By Richard Moleofe
Leaving the gymnasium at Botswana Defence Force’s Sir Seretse Khama Barracks, one would not expect to hear the cheering sounds of Amandla with the thunderous response of Awethu. These were the words of the innocent ones, the little children of the BDF Pre-School and Day Care Centre. The teachers had been going through the paces with them practicing the chants in preparation for the Day of the African Child.
This is the day commemorated across Africa remembering the events of June 16 in 1976 in Soweto, South Africa. This is the day when many children were killed by the forces of evil of the South African Police. They had been deployed in the townships to put down the riots.
This was the beginning of the young people’s active involvement in fighting the apartheid government of the white minority rule in South Africa. It began with the introduction of Afrikaans as a compulsory subject in schools. Black people were already suffering under the Bantu education policy which came into place in 1956. Bantu education was a watered down education designed to meet the needs of producing servants. This type of education was not seeking to produce doctors and engineers. Those were professions set aside for white children.
As if this was not enough, the white government wanted to lord it over the black children by forcing them to study Afrikaans. The children resisted and took the war to the enemy by littering the streets and refusing to be educated in the language of the oppressor.
Hector Peterson has become the symbol of the student struggle of 1976. It is so with him because he was the first victim of the massacre of the day. The Hector Peterson monument stands on 8287 Khumalo Road in Orlando West, Soweto. The monument commemorates the role of the country’s children in the struggle for equality in South Africa.
This commemoration has now become continental. It is now for all of Africa’s children as against South African. The moral of teaching today’s children about this day is to remind them of the importance of education. But above all, that there is no oppression that will keep them down.
The focus is no longer in South Africa but rather it has shifted to stopping all forms of oppression in the continent. African children continue to live under oppression and suffering. African children are going through a series of challenges that threaten their freedom.
The CNN Freedom project projects Africa as the centre for the oppression of children. We are dealing with issues of prostitution, human trafficking and child labour. In addition to this list, another serious threat to children and particularly the girl child is early marriage.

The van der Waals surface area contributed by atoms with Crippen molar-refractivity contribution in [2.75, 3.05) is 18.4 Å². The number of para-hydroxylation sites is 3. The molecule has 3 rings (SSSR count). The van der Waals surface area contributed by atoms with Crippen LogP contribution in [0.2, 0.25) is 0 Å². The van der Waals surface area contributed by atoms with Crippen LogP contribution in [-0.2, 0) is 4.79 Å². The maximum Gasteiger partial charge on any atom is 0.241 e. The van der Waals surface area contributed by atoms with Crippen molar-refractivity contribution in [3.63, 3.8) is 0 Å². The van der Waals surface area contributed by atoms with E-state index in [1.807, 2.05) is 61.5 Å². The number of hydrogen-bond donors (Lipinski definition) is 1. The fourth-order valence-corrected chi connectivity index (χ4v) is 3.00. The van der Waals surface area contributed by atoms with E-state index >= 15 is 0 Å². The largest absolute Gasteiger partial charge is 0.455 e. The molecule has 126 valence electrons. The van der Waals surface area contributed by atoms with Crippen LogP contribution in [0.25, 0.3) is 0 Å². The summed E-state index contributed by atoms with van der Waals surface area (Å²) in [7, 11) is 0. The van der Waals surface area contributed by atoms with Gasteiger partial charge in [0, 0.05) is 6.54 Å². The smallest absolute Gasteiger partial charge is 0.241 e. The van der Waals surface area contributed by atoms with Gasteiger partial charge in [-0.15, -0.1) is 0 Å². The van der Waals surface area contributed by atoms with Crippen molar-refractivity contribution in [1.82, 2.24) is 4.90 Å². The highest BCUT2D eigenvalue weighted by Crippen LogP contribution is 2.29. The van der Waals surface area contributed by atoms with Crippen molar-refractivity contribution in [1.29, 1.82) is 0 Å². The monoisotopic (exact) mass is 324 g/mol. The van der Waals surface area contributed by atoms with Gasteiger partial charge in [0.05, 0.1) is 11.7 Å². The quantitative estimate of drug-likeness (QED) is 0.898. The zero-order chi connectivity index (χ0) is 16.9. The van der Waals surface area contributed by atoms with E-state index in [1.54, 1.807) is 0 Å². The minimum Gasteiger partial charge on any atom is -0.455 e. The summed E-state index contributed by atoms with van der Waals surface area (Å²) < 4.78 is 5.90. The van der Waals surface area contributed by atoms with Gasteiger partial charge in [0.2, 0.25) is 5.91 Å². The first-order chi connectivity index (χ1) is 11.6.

The girl child is more vulnerable in our day compared to the girl child of Soweto in 1976. The abuse of these children is a cause for concern because it shows that freedom is still a rare commodity.
It is very important that children as young as those in pre-school need to learn about the origins of this day lest they forget. Forgetting that someone died for their freedom is the worst that today’s generation can ever do to the Soweto victims.
Every country in Africa has its own share of problems but others are much worse. It is worse with countries going through war. Soweto was like a war zone on that fateful day of 16 June, 1976 and we need not see that replicated elsewhere in Africa.
African children need to increase their voice and be heard. Children all over the world are going through their struggles and they make sure that they are heard. In the Scandinavian countries children are making the loudest noise about climate change. They are participating in the future of the planet we will leave behind for them.
In the United States of America, children have stood up against weapons that are killing them. In that country there is a mass shooting almost every other day and children are the worst victims because most of these shootings happen in schools or shopping malls.
Taking you back to Soweto forty-three years later, there is absolutely a different story to tell. The freedom fighters of 1976 are no longer heroes any more. They are steeped in alcohol and drugs. And they are not recognizable any more.
Drugs and alcohol has become the biggest single problem to the African child. A combination of all the other evils of society come nowhere near matching the problem of drugs and alcohol. Substance abuse has become the new slave master. They are far worse than the white man who wanted to dominate the youth of 1976.
Where did we lose it? The Day of the African Child should continue to remind today’s children that their problems have become even more complex. Besides drugs and alcohol, these children have become a generation of the fatherless. There are more athletic fathers than there were in 1976. Mothers who are single parents are overwhelmed with these children and especially the boy child. Boys are demanding to know their fathers and they are nowhere to be found.
And yet there are still those child heroes of our day. The children who survived the era of AIDS. Those who lost their parents and became heads of their households prematurely. These are the heroes we still have to celebrate.
And still there are other heroes out there. It is those children who have chosen to have their lives under the faith. Choosing abstinence until marriage. They are the most unlikely heroes because what they doing is not cool.
Neither smoking nor taking alcohol are cool. Coolness for the children of today is studying and leaving school with a qualification and not a piece of paper called birth certificate. Schools are now running boot camps because they are trying to create heroes. Any parent reading this must pass it to their children because we are looking for heroes.
Richard Moleofe is a security analyst